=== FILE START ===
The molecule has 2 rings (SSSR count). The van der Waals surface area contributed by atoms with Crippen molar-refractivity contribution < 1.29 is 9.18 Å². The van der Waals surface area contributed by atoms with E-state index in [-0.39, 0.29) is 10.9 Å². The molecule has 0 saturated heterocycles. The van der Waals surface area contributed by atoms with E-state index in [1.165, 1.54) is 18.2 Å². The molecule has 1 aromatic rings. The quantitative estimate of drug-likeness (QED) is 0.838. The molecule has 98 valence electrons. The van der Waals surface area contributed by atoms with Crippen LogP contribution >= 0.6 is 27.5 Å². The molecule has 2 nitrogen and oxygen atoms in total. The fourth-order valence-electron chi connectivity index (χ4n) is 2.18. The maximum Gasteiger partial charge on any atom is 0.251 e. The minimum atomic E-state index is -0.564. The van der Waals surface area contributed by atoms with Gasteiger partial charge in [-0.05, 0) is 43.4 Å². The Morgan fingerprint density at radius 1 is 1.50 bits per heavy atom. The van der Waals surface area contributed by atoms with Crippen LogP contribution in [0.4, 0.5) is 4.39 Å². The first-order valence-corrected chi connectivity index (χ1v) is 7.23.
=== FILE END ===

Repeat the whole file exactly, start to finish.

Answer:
The molecule has 2 rings (SSSR count). The van der Waals surface area contributed by atoms with Crippen molar-refractivity contribution < 1.29 is 9.18 Å². The van der Waals surface area contributed by atoms with E-state index in [-0.39, 0.29) is 10.9 Å². The molecule has 0 saturated heterocycles. The van der Waals surface area contributed by atoms with E-state index in [1.165, 1.54) is 18.2 Å². The molecule has 1 aromatic rings. The quantitative estimate of drug-likeness (QED) is 0.838. The molecule has 98 valence electrons. The van der Waals surface area contributed by atoms with Crippen LogP contribution >= 0.6 is 27.5 Å². The molecule has 2 nitrogen and oxygen atoms in total. The fourth-order valence-electron chi connectivity index (χ4n) is 2.18. The maximum Gasteiger partial charge on any atom is 0.251 e. The minimum atomic E-state index is -0.564. The van der Waals surface area contributed by atoms with Gasteiger partial charge in [-0.05, 0) is 43.4 Å². The Morgan fingerprint density at radius 1 is 1.50 bits per heavy atom. The van der Waals surface area contributed by atoms with Crippen LogP contribution in [0.4, 0.5) is 4.39 Å². The first-order valence-corrected chi connectivity index (χ1v) is 7.23.